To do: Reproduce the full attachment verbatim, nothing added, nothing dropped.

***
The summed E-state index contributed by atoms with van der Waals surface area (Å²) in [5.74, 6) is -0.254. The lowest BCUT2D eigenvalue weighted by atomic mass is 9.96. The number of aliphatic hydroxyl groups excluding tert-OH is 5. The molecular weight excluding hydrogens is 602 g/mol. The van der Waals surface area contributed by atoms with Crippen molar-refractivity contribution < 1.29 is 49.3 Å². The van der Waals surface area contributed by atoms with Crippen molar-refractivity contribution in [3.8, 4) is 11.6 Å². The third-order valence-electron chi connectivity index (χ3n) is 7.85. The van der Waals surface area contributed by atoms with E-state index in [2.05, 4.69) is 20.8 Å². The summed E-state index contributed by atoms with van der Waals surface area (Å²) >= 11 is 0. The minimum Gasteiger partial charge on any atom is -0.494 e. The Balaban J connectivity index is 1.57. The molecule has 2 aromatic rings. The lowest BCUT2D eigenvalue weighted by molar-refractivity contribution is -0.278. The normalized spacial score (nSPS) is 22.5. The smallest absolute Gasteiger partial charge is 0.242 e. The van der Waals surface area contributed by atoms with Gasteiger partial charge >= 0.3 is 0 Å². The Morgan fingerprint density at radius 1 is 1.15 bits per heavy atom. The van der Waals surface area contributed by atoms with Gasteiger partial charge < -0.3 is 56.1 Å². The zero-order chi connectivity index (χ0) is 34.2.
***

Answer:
The summed E-state index contributed by atoms with van der Waals surface area (Å²) in [5.74, 6) is -0.254. The lowest BCUT2D eigenvalue weighted by atomic mass is 9.96. The number of aliphatic hydroxyl groups excluding tert-OH is 5. The molecular weight excluding hydrogens is 602 g/mol. The van der Waals surface area contributed by atoms with Crippen molar-refractivity contribution < 1.29 is 49.3 Å². The van der Waals surface area contributed by atoms with Crippen molar-refractivity contribution in [3.8, 4) is 11.6 Å². The third-order valence-electron chi connectivity index (χ3n) is 7.85. The van der Waals surface area contributed by atoms with E-state index in [2.05, 4.69) is 20.8 Å². The summed E-state index contributed by atoms with van der Waals surface area (Å²) >= 11 is 0. The minimum Gasteiger partial charge on any atom is -0.494 e. The Balaban J connectivity index is 1.57. The molecule has 2 aromatic rings. The lowest BCUT2D eigenvalue weighted by molar-refractivity contribution is -0.278. The normalized spacial score (nSPS) is 22.5. The smallest absolute Gasteiger partial charge is 0.242 e. The van der Waals surface area contributed by atoms with Gasteiger partial charge >= 0.3 is 0 Å². The Morgan fingerprint density at radius 1 is 1.15 bits per heavy atom. The van der Waals surface area contributed by atoms with Gasteiger partial charge < -0.3 is 56.1 Å². The zero-order chi connectivity index (χ0) is 34.2.